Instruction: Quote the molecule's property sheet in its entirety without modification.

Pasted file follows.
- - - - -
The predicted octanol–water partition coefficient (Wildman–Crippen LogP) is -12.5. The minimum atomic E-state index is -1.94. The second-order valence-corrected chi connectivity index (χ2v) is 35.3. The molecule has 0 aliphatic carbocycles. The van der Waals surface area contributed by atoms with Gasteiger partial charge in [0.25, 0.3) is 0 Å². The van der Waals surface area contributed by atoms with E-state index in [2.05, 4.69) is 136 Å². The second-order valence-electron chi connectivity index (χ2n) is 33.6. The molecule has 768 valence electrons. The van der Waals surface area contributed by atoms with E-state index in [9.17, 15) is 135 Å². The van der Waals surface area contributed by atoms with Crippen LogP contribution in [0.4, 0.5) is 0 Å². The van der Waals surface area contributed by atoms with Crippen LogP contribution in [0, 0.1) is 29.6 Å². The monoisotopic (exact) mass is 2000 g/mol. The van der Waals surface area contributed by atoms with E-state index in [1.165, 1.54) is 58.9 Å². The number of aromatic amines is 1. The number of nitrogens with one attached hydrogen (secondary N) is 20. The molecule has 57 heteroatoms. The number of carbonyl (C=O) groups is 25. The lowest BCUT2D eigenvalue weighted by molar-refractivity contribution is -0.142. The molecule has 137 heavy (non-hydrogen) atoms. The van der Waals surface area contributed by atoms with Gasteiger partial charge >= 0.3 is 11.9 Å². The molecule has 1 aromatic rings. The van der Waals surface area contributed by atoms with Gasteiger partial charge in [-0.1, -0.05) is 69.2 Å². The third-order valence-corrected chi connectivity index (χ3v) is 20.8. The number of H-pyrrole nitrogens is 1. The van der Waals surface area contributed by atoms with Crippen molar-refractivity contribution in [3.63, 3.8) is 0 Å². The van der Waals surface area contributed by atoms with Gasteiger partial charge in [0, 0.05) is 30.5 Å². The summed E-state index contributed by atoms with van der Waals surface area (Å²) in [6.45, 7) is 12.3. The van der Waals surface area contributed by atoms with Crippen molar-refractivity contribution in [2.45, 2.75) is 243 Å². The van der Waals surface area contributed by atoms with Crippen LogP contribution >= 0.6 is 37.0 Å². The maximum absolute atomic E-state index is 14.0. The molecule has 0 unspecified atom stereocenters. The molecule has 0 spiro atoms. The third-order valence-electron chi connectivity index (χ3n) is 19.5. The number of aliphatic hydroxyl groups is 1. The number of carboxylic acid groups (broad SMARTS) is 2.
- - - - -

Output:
The predicted octanol–water partition coefficient (Wildman–Crippen LogP) is -12.5. The minimum atomic E-state index is -1.94. The second-order valence-corrected chi connectivity index (χ2v) is 35.3. The molecule has 0 aliphatic carbocycles. The van der Waals surface area contributed by atoms with Gasteiger partial charge in [0.25, 0.3) is 0 Å². The van der Waals surface area contributed by atoms with E-state index in [2.05, 4.69) is 136 Å². The second-order valence-electron chi connectivity index (χ2n) is 33.6. The molecule has 768 valence electrons. The van der Waals surface area contributed by atoms with E-state index in [9.17, 15) is 135 Å². The van der Waals surface area contributed by atoms with Crippen LogP contribution in [0.4, 0.5) is 0 Å². The van der Waals surface area contributed by atoms with Crippen LogP contribution in [0, 0.1) is 29.6 Å². The monoisotopic (exact) mass is 2000 g/mol. The van der Waals surface area contributed by atoms with E-state index in [1.165, 1.54) is 58.9 Å². The number of aromatic amines is 1. The number of nitrogens with one attached hydrogen (secondary N) is 20. The molecule has 57 heteroatoms. The number of carbonyl (C=O) groups is 25. The lowest BCUT2D eigenvalue weighted by molar-refractivity contribution is -0.142. The molecule has 137 heavy (non-hydrogen) atoms. The van der Waals surface area contributed by atoms with Gasteiger partial charge >= 0.3 is 11.9 Å². The molecule has 1 aromatic rings. The van der Waals surface area contributed by atoms with Gasteiger partial charge in [-0.1, -0.05) is 69.2 Å². The third-order valence-corrected chi connectivity index (χ3v) is 20.8. The number of H-pyrrole nitrogens is 1. The van der Waals surface area contributed by atoms with Crippen molar-refractivity contribution in [3.63, 3.8) is 0 Å². The van der Waals surface area contributed by atoms with Gasteiger partial charge in [0, 0.05) is 30.5 Å². The summed E-state index contributed by atoms with van der Waals surface area (Å²) in [6.45, 7) is 12.3. The van der Waals surface area contributed by atoms with Crippen molar-refractivity contribution in [2.45, 2.75) is 243 Å². The van der Waals surface area contributed by atoms with Crippen LogP contribution >= 0.6 is 37.0 Å². The maximum absolute atomic E-state index is 14.0. The molecule has 0 unspecified atom stereocenters. The molecule has 0 spiro atoms. The third-order valence-electron chi connectivity index (χ3n) is 19.5. The number of aliphatic hydroxyl groups is 1. The number of carboxylic acid groups (broad SMARTS) is 2.